Autonomic testing lab focuses on functions patients can't control

By Aline McKenzie

More and more, medical care today gets patients involved, giving them control over what happens to them.

But Dr. Steven Vernino, associate professor of neurology, is also interested in things that patients can’t control — heart rate, blood pressure, pain sensation, pupil reflexes to light, production of tears, salivation, sweating and so on.

 
  One testing device in the autonomic testing lab records the pupil responses of Vannoy Shaw (foreground) while Dr. Steven Vernino monitors the results.
 

Dr. Vernino’s focus is the autonomic nervous system, which unconsciously controls the basic functions of the body.

Several diseases, including diabetes, can affect the autonomic nervous system, so clinically, his team’s assessments can help rate the degree of damage that a disease has caused.

“You can imagine if your heart rate can’t climb, you can’t do very much,” Dr. Vernino said. “Or, if you do very little and your heart rate shoots to 160 beats per minute, you won’t feel very good.”

In the autonomic testing laboratory, Dr. Vernino looks for correlations between patterns of autonomic dysfunction and certain diseases. For instance, the autonomic tests can help distinguish Parkinson’s disease from ailments with similar symptoms but different prognoses. Autonomic tests can also help determine the cause of fainting episodes and diagnose damage to the peripheral nerves earlier in diseases such as diabetes.

“Our primary interest is to provide a clinical service to evaluate disorders of the autonomic nerves,” Dr. Vernino said. “But I also have a research interest in autonomic diseases, so I’m interested in improving the ways that we measure autonomic functions.”

The standard tests measure sweating in the arms and legs and record heart rate and blood pressure during a variety of simple maneuvers.

“Measuring the pupils is not new, but recording the pupil responses in both eyes simultaneously using high-speed cameras and computer analysis is relatively new,” Dr. Vernino said. “This is in the research stage. We see some people who have severe autonomic problems, but their pupils are OK, and other conditions in people whose pupils are abnormal. We hope that pupil studies will soon be a useful part of clinical autonomic testing.”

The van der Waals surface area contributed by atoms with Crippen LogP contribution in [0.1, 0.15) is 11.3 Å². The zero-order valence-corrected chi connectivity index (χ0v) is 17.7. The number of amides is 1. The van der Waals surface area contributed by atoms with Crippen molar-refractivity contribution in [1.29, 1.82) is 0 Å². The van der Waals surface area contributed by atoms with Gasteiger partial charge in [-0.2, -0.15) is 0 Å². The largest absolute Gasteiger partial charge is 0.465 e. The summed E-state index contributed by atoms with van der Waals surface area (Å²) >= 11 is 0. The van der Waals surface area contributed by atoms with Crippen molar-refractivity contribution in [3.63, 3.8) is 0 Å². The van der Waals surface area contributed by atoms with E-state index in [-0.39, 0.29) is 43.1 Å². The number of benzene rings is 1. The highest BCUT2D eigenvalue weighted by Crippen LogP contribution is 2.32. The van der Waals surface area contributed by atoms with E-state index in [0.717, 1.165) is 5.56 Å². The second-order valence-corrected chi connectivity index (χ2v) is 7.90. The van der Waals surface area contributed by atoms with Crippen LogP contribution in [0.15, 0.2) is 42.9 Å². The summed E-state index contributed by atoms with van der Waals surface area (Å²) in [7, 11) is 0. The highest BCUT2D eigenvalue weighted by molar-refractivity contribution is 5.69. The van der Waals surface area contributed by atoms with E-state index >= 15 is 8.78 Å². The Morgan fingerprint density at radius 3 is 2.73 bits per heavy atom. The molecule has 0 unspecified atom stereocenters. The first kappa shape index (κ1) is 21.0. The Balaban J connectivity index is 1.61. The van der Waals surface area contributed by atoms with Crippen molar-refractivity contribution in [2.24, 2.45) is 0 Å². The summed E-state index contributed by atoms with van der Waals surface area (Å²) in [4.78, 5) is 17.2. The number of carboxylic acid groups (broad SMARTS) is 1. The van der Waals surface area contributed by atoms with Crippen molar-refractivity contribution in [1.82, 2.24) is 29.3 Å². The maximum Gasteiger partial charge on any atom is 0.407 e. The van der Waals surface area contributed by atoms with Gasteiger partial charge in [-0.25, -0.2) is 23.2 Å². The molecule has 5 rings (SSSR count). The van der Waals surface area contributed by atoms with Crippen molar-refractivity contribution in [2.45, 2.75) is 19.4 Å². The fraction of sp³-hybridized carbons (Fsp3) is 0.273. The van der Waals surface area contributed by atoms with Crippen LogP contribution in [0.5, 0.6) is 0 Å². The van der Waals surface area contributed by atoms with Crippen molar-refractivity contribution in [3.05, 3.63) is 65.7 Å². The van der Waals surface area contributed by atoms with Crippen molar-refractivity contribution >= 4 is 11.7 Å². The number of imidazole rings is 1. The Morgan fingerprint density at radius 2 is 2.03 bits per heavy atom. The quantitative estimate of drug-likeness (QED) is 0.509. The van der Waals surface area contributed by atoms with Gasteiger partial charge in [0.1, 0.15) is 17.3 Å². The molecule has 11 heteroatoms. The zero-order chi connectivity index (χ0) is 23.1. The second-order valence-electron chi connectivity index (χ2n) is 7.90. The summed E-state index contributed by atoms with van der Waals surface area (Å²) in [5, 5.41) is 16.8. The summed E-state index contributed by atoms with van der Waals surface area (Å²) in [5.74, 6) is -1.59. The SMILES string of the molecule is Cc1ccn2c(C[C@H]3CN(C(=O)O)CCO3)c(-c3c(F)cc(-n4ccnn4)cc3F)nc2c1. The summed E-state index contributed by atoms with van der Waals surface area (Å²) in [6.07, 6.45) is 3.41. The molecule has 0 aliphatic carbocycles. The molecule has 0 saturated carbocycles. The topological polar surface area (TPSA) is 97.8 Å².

Vannoy Shaw, 67, a retired sales representative for a medical supplies company, began having problems last fall. She began “graying out,” feeling faint and dizzy.

“It’s like living in a fog,” she said. “I don’t know if I’m going to fall or not.”

One time, she actually did fall.

“They don’t know why,” Mrs. Shaw said. “I think it’s called old age. Everything that can go wrong does go wrong when you get past 60.”

Mrs. Shaw has undergone a battery of tests, literally from head to foot, to monitor the function of her autonomic system. Straps on her foot and other body locations measured her ability to produce sweat — the only really unpleasant part of the testing, she said.

With a strap and electrodes around her chest, she breathed in various patterns — deep or prolonged — to determine how breathing affected her heart rate.

Some tests were repeated as the table she was lying on was tilted nearly upright. When these tests were concluded, she looked into a machine that recorded her pupil responses to a series of flashes.

“There may be 20 labs that do this sort of detailed autonomic testing in the United States,” Dr. Vernino said. “It’s a small field.

“Each lab tends to have a different research interest, such as sweating in athletes, exercise physiology in high-altitude climbers, or children with genetic disorders. One of my interests has been to describe an autonomic disorder that occurs suddenly in adults caused by an abnormal antibody in the blood.”

Share: